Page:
Reforms to the Tobacco Act - consultation round through 28 September
The new Tobacco Act would bring mandatory text and picture warnings with the aim of reducing the attraction of tobacco. Cigarettes and roll-your-own tobacco with characterising flavours would be prohibited. Electronic cigarettes containing nicotine, which meet strict quality and safety standards, would be brought onto the Finnish market by moving them from the domain of the Medicines Act to that of tobacco legislation. Furthermore, it will be easier in the future for housing companies to prohibit smoking on balconies. These are among the changes that are included in a draft for a new Tobacco Act, on which the Ministry of Social Affairs and Health is requesting statements by 28 September.
The current Tobacco Act is from 1976. The reform is partly connected with the EU's Tobacco Products Directive, which must be implemented in the Member States by 20 May 2016. Some of the changes, meanwhile, would be based on Finland's own discretion and legislative needs.
Among other things, the Tobacco Products Directive requires the prohibition of cigarettes and roll-your-own tobacco with characterising flavours. However, popular flavours, such as menthol, would not be banned until 2020, after an interim period. Mandatory warnings using text and pictures would cover 65 per cent of tobacco packaging.
The Tobacco Products Directive would bring electronic cigarettes containing nicotine to Finland. The same age limits would be set for the purchase of electronic cigarettes that apply to tobacco products. Their sale would be subject to licence, flavourings would not be allowed in them and their use would not be permitted in non-smoking areas, and they would not be allowed to be kept on display in retail sales.
Personal imports of tobacco products and nicotine liquids for electronic cigarettes from outside the EEA countries would be subject to the same 20-hour time limit that is in force for alcohol. This would mean that a person would have to be outside of Finland for at least 20 hours before being allowed to bring tobacco products into the country. Also prohibited would be internet sales and other remote sales of tobacco products and electronic cigarettes.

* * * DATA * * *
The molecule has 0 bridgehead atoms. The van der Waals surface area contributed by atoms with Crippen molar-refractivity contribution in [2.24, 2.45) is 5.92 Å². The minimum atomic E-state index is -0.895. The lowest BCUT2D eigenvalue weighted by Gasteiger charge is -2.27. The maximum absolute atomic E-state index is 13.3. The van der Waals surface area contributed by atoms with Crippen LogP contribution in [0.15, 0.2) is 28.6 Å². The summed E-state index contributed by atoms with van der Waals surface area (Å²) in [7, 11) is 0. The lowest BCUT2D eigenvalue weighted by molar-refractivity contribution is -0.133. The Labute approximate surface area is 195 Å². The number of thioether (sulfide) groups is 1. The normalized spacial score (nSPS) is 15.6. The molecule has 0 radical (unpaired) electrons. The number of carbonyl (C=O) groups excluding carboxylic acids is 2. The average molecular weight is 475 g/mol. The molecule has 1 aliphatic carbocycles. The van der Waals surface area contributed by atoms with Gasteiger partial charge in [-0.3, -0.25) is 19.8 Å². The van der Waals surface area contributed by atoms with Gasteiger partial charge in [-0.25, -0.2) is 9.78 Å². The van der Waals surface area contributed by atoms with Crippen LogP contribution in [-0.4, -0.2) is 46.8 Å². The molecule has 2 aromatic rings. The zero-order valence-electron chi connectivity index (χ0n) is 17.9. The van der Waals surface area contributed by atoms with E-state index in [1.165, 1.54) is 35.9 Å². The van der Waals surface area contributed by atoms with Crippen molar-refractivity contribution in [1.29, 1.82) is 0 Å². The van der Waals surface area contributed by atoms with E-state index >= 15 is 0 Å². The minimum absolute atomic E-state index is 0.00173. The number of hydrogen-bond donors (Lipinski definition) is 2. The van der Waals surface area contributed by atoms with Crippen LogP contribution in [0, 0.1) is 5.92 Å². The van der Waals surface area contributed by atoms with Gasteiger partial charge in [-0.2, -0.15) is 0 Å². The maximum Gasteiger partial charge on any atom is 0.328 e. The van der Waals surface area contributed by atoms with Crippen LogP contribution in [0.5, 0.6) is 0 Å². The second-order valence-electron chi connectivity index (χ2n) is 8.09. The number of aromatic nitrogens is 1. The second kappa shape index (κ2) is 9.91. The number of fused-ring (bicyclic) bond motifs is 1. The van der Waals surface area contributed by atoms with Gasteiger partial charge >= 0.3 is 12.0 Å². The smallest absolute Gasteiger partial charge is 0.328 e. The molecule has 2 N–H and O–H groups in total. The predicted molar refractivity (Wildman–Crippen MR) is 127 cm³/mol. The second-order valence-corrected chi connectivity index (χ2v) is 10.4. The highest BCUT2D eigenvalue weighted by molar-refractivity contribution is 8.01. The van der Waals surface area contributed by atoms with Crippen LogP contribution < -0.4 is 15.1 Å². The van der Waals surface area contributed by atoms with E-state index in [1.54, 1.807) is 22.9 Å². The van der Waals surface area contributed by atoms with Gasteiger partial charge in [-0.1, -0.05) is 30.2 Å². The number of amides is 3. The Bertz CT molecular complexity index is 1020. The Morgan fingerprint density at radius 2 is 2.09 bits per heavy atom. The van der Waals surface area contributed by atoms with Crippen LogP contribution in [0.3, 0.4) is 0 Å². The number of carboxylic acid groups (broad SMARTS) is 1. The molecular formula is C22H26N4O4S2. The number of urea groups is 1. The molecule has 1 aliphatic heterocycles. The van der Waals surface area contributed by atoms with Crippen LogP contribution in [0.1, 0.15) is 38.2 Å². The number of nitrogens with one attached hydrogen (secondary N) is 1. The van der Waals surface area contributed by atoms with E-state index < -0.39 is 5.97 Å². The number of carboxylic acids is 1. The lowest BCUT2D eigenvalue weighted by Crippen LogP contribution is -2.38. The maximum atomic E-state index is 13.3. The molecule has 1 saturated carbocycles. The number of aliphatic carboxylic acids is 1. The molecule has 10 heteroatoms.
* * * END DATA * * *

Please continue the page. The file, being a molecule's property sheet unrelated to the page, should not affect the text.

The new Tobacco Act would enable housing companies to more easily restrict or prohibit smoking on balconies or in other outdoor areas of a dwelling, such as a terrace. This would require a statement from a health official according to which the smoke would cause harm. The same possibility would also apply to situations in which the nuisance caused by the smoke would spread from one dwelling to another through the structures of the building.
In addition to snus, sales and imports of all other kinds of smokeless tobacco products (chewing tobacco, nasal tobacco) would also be prohibited. The maximum amount of smokeless tobacco products that travellers would be allowed to import would be reduced from the present 1.5 kilos to 0.5 kilos.
Statements on the new Tobacco Act have been requested extensively from various parties for submission by 28 September 2015. A Government proposal for a new Tobacco Act is to be put forward toward the end of the year.
Lawyer Laura Terho, tel. +358 2951 63550, [email protected]
Ministerial Adviser Meri Paavola, tel. +358 2951 63343, [email protected]
Director Kari Paaso, tel. +358 2951 63340, [email protected]